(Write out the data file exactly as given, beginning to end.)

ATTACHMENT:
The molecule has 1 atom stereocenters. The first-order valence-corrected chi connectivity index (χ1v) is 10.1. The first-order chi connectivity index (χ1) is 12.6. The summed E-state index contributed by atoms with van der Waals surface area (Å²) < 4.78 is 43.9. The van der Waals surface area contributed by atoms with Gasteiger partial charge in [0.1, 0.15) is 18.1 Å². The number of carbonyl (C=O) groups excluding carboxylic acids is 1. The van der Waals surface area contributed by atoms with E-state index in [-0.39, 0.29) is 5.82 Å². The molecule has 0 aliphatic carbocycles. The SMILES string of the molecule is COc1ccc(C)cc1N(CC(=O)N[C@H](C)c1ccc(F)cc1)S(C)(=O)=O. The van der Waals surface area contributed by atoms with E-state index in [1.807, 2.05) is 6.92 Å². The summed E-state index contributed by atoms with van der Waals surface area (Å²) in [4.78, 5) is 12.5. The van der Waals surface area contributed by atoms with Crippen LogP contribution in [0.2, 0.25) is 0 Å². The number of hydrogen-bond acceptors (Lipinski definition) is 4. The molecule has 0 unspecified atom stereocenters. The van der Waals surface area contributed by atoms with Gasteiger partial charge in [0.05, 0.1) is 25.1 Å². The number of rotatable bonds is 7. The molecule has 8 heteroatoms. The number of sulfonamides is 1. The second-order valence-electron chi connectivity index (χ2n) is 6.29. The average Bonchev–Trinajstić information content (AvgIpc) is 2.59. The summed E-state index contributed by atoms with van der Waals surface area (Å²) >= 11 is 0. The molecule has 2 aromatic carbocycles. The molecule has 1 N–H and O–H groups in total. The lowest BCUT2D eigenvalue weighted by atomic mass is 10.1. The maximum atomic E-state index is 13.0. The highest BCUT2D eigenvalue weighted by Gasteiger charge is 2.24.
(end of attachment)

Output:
The molecule has 1 atom stereocenters. The first-order valence-corrected chi connectivity index (χ1v) is 10.1. The first-order chi connectivity index (χ1) is 12.6. The summed E-state index contributed by atoms with van der Waals surface area (Å²) < 4.78 is 43.9. The van der Waals surface area contributed by atoms with Gasteiger partial charge in [0.1, 0.15) is 18.1 Å². The number of carbonyl (C=O) groups excluding carboxylic acids is 1. The van der Waals surface area contributed by atoms with E-state index in [-0.39, 0.29) is 5.82 Å². The molecule has 0 aliphatic carbocycles. The SMILES string of the molecule is COc1ccc(C)cc1N(CC(=O)N[C@H](C)c1ccc(F)cc1)S(C)(=O)=O. The van der Waals surface area contributed by atoms with E-state index in [1.807, 2.05) is 6.92 Å². The summed E-state index contributed by atoms with van der Waals surface area (Å²) in [4.78, 5) is 12.5. The van der Waals surface area contributed by atoms with Crippen LogP contribution in [0.2, 0.25) is 0 Å². The number of hydrogen-bond acceptors (Lipinski definition) is 4. The molecule has 0 unspecified atom stereocenters. The van der Waals surface area contributed by atoms with Gasteiger partial charge in [0.05, 0.1) is 25.1 Å². The number of rotatable bonds is 7. The molecule has 8 heteroatoms. The number of sulfonamides is 1. The second-order valence-electron chi connectivity index (χ2n) is 6.29. The average Bonchev–Trinajstić information content (AvgIpc) is 2.59. The summed E-state index contributed by atoms with van der Waals surface area (Å²) >= 11 is 0. The molecule has 2 aromatic carbocycles. The molecule has 1 N–H and O–H groups in total. The lowest BCUT2D eigenvalue weighted by atomic mass is 10.1. The maximum atomic E-state index is 13.0. The highest BCUT2D eigenvalue weighted by Gasteiger charge is 2.24.